She is a b#@ch, but she gets thing done.” “She is so sweet, but everyone walks all over her.” Ever heard comments like this about women in leadership positions?

Comments like the ones above exemplify the tension women in leadership feel to practice the traditional leadership styles exhibited by their male counterparts, especially in the executive and entrepreneurial worlds. Faced with such cultural expectations, an important question emerges: How can women maintain their unique sense of identity when leading in the executive and entrepreneurial positions?

I recently led a think tank of ten women in business, including entrepreneurial artists, therapists, marketing executives, and fitness leaders, where we explored what it is like to be a woman in business. The prevailing theme that emerged from those interviews was that striving to emulate the cultural ideal and classic styles of male leadership increases feelings of anxiety and tension for many women in executive and entrepreneurial roles.

In fact, multiple stories were shared in the interview circle of female executives feeling less respected by female and male employees because many employees expect women to be more “soft, nurturing, and kind.” Stories like these were shared by women from all different sectors of business and leadership. It seemed to unify the group to be able to acknowledge the difficulty in management especially related to power dynamics of masculine and feminine energy.

Speaking from the experience of working within a mostly male-dominated field, artist Megan* stated, “My team really respects how I care about them and how I ask them about their lives, but it is difficult when I have to say you still are not doing xyz right and not be seen as critical.” The rest of the women wholeheartedly agreed that it is difficult to earn respect while also exhibiting care and concern for workplace relationships.

An article in Psychology Today by Dr. Mira Brancu, who writes on women in leadership, further illustrated the tension women in leadership feel when she interviewed Dr. Vanessa Roddenberry, a psychologist who left her job at the VA to launch into the entrepreneurial endeavor of starting her own private practice.

When Dr. Roddenberry was asked what leadership looked like to her, she replied:

‘There are stereotypes about leadership that you need to be loud and control other people and situations through your own force of personality that fit more with male stereotypes. As an introverted person, being a leader never occurred to me because that description didn’t fit with who I was.’

Dr. Brancu, in response, stated the research around the classic view of male leadership:

‘Indeed, Dr. Roddenberry was referring to the leadership motivational style that is focused on personalized power, which includes influencing others through overpowering, controlling, and influencing them through coercion, manipulation, and/or control. This style is seen more often with a directive “command-and-control leadership style” (see also Valerio, 2009), which is often perceived as stereotypically male.’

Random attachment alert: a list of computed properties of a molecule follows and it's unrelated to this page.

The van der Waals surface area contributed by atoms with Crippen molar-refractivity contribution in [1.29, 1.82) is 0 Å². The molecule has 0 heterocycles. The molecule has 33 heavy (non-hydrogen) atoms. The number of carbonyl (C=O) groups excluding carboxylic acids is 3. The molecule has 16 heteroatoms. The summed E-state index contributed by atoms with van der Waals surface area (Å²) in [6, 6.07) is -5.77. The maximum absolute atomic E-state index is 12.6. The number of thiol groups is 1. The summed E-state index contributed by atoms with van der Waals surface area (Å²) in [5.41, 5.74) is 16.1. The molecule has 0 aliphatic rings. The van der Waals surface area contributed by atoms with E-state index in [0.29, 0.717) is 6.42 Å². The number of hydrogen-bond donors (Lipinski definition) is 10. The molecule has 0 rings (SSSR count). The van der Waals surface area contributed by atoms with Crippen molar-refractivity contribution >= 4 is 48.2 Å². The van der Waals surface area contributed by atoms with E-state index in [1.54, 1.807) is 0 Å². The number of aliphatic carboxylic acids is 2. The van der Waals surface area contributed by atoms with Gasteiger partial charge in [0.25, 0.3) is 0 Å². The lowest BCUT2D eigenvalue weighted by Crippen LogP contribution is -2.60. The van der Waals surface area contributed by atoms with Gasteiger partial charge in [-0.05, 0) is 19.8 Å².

Drs. Brancu and Roddenberry highlight the difficulty and discouraging dynamics female executives and entrepreneurs face in leadership. This experience was echoed by the women of my interview group. In fact, Shannon, a leader in the fitness world, stated, “I wonder how others do it.” when referring to the management styles of other women in business.

Women in leadership positions struggle to embrace their unique style of leadership while still maintaining the respect of employees who embrace the cultural definition of leadership. So, how do women see themselves as leaders when the cultural definition of leadership often encompasses characteristics typically exhibited by men?

As a result of the think tank discussion, two themes emerged as ways to help women in leadership embrace their unique identity and style: core values and community.

These themes are not new to the human experience. In her book, Daring Greatly, Dr. Brené Brown, researcher, author, and speaker on topics like courage, vulnerability, and shame argues that when going into the arena (which is any difficult place that calls on your courage and vulnerability – cough, cough* hello business world!) clarity of values and community are essential.

She claims:

“Two things you have to have when you go in the arena: somebody who’s willing to pick you up and dust you off when you get your butt kicked, which you will,” Brown says. “And the second thing is absolute clarity of values. You have to be sure what your value is.”

When heading into your arena as a woman in leadership, it is important to ask yourself these questions:

What are the unique, personal core values that I hold as a leader in my role or business?

Who picks me up when I take a fall in and out of work?

In short, to women in leadership in all business arenas: besides not having to wear the pantsuit to work, (unless you want to) you get to be yourself.

Your unique outlook already makes you a great leader, but you must be clear on your core values, and build a solid community to help manage the anxiety and tension of the road to ahead. Join in with me to explore values, concepts, relationships, and other ways to support fellow women in leadership in and outside of the business arena.